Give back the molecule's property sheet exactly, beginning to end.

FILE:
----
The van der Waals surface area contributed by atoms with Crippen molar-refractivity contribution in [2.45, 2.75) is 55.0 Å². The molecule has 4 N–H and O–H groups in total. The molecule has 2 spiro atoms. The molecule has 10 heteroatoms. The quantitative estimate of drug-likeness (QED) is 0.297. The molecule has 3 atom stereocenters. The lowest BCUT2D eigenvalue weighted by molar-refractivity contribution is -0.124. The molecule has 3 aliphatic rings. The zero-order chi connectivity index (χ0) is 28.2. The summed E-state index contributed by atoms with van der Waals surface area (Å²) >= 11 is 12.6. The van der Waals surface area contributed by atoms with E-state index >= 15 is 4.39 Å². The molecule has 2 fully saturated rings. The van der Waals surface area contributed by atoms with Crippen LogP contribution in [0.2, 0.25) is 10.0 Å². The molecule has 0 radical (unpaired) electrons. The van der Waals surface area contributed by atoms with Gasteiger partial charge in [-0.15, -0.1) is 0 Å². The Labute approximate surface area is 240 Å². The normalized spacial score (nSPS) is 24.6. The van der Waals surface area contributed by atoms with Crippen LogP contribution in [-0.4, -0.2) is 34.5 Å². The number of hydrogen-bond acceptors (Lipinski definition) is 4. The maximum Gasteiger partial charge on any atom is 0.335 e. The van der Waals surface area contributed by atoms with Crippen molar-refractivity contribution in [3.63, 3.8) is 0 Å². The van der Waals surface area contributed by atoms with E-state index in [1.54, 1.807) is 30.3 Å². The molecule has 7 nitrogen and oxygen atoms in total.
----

The van der Waals surface area contributed by atoms with Crippen molar-refractivity contribution in [2.45, 2.75) is 55.0 Å². The molecule has 4 N–H and O–H groups in total. The molecule has 2 spiro atoms. The molecule has 10 heteroatoms. The quantitative estimate of drug-likeness (QED) is 0.297. The molecule has 3 atom stereocenters. The lowest BCUT2D eigenvalue weighted by molar-refractivity contribution is -0.124. The molecule has 3 aliphatic rings. The zero-order chi connectivity index (χ0) is 28.2. The summed E-state index contributed by atoms with van der Waals surface area (Å²) >= 11 is 12.6. The van der Waals surface area contributed by atoms with E-state index >= 15 is 4.39 Å². The molecule has 2 fully saturated rings. The van der Waals surface area contributed by atoms with Crippen LogP contribution in [0.2, 0.25) is 10.0 Å². The molecule has 0 radical (unpaired) electrons. The van der Waals surface area contributed by atoms with Gasteiger partial charge in [-0.15, -0.1) is 0 Å². The Labute approximate surface area is 240 Å². The normalized spacial score (nSPS) is 24.6. The van der Waals surface area contributed by atoms with Crippen LogP contribution in [-0.4, -0.2) is 34.5 Å². The number of hydrogen-bond acceptors (Lipinski definition) is 4. The maximum Gasteiger partial charge on any atom is 0.335 e. The van der Waals surface area contributed by atoms with Crippen molar-refractivity contribution in [3.63, 3.8) is 0 Å². The van der Waals surface area contributed by atoms with E-state index in [1.54, 1.807) is 30.3 Å². The molecule has 7 nitrogen and oxygen atoms in total.